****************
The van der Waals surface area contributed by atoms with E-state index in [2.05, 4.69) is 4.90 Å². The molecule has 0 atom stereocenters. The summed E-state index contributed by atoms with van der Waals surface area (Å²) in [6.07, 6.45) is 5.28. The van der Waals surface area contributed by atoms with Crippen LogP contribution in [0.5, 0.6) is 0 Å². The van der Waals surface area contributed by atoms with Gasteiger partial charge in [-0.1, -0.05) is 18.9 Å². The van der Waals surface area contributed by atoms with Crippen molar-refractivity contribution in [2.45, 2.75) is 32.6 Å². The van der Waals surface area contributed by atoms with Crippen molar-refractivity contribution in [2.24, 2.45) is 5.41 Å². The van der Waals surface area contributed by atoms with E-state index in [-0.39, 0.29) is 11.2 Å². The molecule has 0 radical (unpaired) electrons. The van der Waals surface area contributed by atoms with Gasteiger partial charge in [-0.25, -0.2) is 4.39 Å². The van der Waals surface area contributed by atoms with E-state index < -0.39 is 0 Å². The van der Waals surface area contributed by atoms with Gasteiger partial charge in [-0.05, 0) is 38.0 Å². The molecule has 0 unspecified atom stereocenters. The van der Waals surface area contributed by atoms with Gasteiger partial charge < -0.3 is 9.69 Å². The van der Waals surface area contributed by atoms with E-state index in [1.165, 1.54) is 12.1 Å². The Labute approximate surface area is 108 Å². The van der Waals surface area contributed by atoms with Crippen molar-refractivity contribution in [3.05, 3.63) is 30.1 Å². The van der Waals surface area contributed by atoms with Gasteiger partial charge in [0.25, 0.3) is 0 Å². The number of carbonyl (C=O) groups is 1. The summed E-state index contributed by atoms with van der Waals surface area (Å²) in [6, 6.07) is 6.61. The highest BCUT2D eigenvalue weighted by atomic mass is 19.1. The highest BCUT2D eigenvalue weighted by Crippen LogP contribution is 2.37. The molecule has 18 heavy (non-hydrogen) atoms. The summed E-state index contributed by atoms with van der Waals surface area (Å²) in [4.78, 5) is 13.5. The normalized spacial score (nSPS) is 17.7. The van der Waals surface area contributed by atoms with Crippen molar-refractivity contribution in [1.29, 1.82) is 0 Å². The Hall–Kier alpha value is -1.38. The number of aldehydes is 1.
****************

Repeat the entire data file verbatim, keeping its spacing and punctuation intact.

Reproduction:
The van der Waals surface area contributed by atoms with E-state index in [2.05, 4.69) is 4.90 Å². The molecule has 0 atom stereocenters. The summed E-state index contributed by atoms with van der Waals surface area (Å²) in [6.07, 6.45) is 5.28. The van der Waals surface area contributed by atoms with Crippen LogP contribution in [0.5, 0.6) is 0 Å². The van der Waals surface area contributed by atoms with Gasteiger partial charge in [-0.1, -0.05) is 18.9 Å². The van der Waals surface area contributed by atoms with Crippen molar-refractivity contribution in [2.45, 2.75) is 32.6 Å². The van der Waals surface area contributed by atoms with Crippen molar-refractivity contribution in [2.24, 2.45) is 5.41 Å². The van der Waals surface area contributed by atoms with E-state index in [-0.39, 0.29) is 11.2 Å². The molecule has 0 radical (unpaired) electrons. The van der Waals surface area contributed by atoms with Gasteiger partial charge in [-0.25, -0.2) is 4.39 Å². The van der Waals surface area contributed by atoms with E-state index < -0.39 is 0 Å². The van der Waals surface area contributed by atoms with Gasteiger partial charge in [-0.05, 0) is 38.0 Å². The molecule has 0 unspecified atom stereocenters. The van der Waals surface area contributed by atoms with Gasteiger partial charge < -0.3 is 9.69 Å². The van der Waals surface area contributed by atoms with E-state index in [1.165, 1.54) is 12.1 Å². The Labute approximate surface area is 108 Å². The van der Waals surface area contributed by atoms with Crippen molar-refractivity contribution in [3.05, 3.63) is 30.1 Å². The van der Waals surface area contributed by atoms with Gasteiger partial charge in [0.25, 0.3) is 0 Å². The number of carbonyl (C=O) groups is 1. The summed E-state index contributed by atoms with van der Waals surface area (Å²) in [6, 6.07) is 6.61. The highest BCUT2D eigenvalue weighted by atomic mass is 19.1. The highest BCUT2D eigenvalue weighted by Crippen LogP contribution is 2.37. The molecule has 18 heavy (non-hydrogen) atoms. The summed E-state index contributed by atoms with van der Waals surface area (Å²) in [4.78, 5) is 13.5. The normalized spacial score (nSPS) is 17.7. The van der Waals surface area contributed by atoms with Crippen molar-refractivity contribution in [1.29, 1.82) is 0 Å². The Hall–Kier alpha value is -1.38. The number of aldehydes is 1.